April 27, 2010

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Rosario+Vampire Volume 3

Written by Akihisa Ikeda
Illustrated by Akihisa Ikeda
Viz

Tsukune and his friends have done the unthinkable--they've attacked the teen guardians of the school. With the help of a scaly informant, the fascist guards know Tkusune's secret. The punishment is death for all involved, and can even our little band of newspaper club heroes survive against these odds?

Plus, even if they do, can Tkusune survive math class and enjoy his summer?

There's a few variations on the general theme this time, as we see that Tkusune's friends care for him, even if he's not all that he appears to be, and one of them is even willing to make a big sacrifice to save his life. It takes a bite out of what has become a familiar formula by this point, but just isn't enough to save this one for me.

I really did like the way this volume opened, and I was hoping it would keep this one interesting for me. I still like the premise and the characters are people I like to see getting into trouble. I also liked the way Moka and the others stand by Tkusune. However, once we get past the big fight scene and dramatic revelations, we're back to the same tunes that felt played out by the end of the second trade.

Through three volumes,Tkusune is always either grabbing Moka's rosario to save her or save himself, and sometimes both. It's a pattern that just doesn't interest me, no matter how cool the monster of the week is. I love the idea of using mythological creatures from various pantheons, but if they're just going to be cannon fodder (and that seems to be the case), then it's really no fun at all. Even Superman loses sometimes. These battles are far too one-sided to remain interesting, at least for me.

What's worse is that I'm starting to guess what the monster is before they even show themselves. The mystery or the surprise value is gone when you're calling the monsters about ten pages before they're revealed. That may not be Ikeda's fault so much as it is that monsters and myths are a hobby of mine. But still, if you're writing a manga that centers on horror monsters of all kinds, I think you can expect even your teen readers to have a good grasp on them and how they work. This lack of suspense might be the biggest disappointment for me and is a big reason why I'm not planning to keep reading this series.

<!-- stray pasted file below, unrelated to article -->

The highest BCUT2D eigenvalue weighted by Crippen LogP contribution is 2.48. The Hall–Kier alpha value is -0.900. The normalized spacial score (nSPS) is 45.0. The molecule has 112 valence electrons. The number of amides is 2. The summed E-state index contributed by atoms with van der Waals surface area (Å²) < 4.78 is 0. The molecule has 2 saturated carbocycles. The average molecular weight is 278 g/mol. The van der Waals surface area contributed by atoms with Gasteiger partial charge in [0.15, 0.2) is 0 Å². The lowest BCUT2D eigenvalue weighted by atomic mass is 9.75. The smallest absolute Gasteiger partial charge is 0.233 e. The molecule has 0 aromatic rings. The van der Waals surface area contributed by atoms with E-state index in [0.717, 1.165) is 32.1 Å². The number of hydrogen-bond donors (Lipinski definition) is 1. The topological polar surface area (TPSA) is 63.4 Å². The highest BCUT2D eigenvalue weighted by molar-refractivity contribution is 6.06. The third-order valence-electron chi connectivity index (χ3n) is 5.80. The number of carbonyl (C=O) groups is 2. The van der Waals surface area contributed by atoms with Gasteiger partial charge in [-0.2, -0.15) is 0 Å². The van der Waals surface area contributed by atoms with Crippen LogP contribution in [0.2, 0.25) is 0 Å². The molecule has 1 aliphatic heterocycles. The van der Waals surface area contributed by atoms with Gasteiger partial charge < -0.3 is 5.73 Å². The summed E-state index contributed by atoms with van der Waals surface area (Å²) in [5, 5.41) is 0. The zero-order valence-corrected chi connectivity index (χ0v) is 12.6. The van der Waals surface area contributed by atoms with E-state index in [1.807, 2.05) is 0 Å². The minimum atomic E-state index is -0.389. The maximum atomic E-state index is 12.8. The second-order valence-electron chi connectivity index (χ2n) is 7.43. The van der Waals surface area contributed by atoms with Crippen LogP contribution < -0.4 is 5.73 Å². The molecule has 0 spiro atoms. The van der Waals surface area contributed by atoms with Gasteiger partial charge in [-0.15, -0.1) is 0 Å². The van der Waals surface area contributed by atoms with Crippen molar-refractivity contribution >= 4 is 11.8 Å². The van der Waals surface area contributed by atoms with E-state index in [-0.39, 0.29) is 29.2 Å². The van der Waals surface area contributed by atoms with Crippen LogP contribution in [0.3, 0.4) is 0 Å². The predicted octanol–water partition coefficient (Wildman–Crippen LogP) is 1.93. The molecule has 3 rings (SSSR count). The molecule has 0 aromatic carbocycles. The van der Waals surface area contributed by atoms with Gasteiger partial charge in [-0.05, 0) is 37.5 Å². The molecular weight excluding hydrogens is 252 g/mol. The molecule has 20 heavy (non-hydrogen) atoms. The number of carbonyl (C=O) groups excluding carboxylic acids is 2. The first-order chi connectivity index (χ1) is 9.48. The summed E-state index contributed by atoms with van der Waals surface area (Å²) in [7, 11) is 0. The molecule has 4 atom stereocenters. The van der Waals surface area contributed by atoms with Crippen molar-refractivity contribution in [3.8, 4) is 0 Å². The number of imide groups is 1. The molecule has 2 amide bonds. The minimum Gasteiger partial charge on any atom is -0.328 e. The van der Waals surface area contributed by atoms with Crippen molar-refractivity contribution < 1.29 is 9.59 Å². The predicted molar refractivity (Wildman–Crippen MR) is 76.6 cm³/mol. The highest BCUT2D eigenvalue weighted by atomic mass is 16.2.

The other problem is that with each progressive volume, the fan service is getting worse. There's just too many T&A scenes for my taste, and they often don't have any sort of grounding in the story. I don't object to attractive women, but objectifying high school kids is not cool, and would make me think twice about giving this to a teen reader of either gender. (What is this saying to that reader?) It's also entirely one-sided, as we aren't getting a lot of beefcake, except for maybe the troll.

This is definitely shonen manga--it hits every note you'd look for in such a comic. The problem is, that's not what *I* want out of a story. This is just too formulaic for me in a way I don't care for. We have a boy hero who all the women love, they fight all the time against the villain of the day, and everyone wears skirts that are entirely too short. The interesting concept of a school for monsters just isn't enough for me.

I'm not going to judge if you like that type of manga. I mean, I will read just about any shojo book, and those often repeat themselves, too. Just be aware that if you are reading Rosario + Vampire, you're not going to encounter anything particularly different, and the premise becomes the same rather rapidly. I think I've read enough to know this isn't for me, but if you are a big fan of shonen, you may feel quite differently. There are some changes in this volume, but not enough to make a difference. Your mileage may vary, but I'm done unless I read a convincing argument otherwise.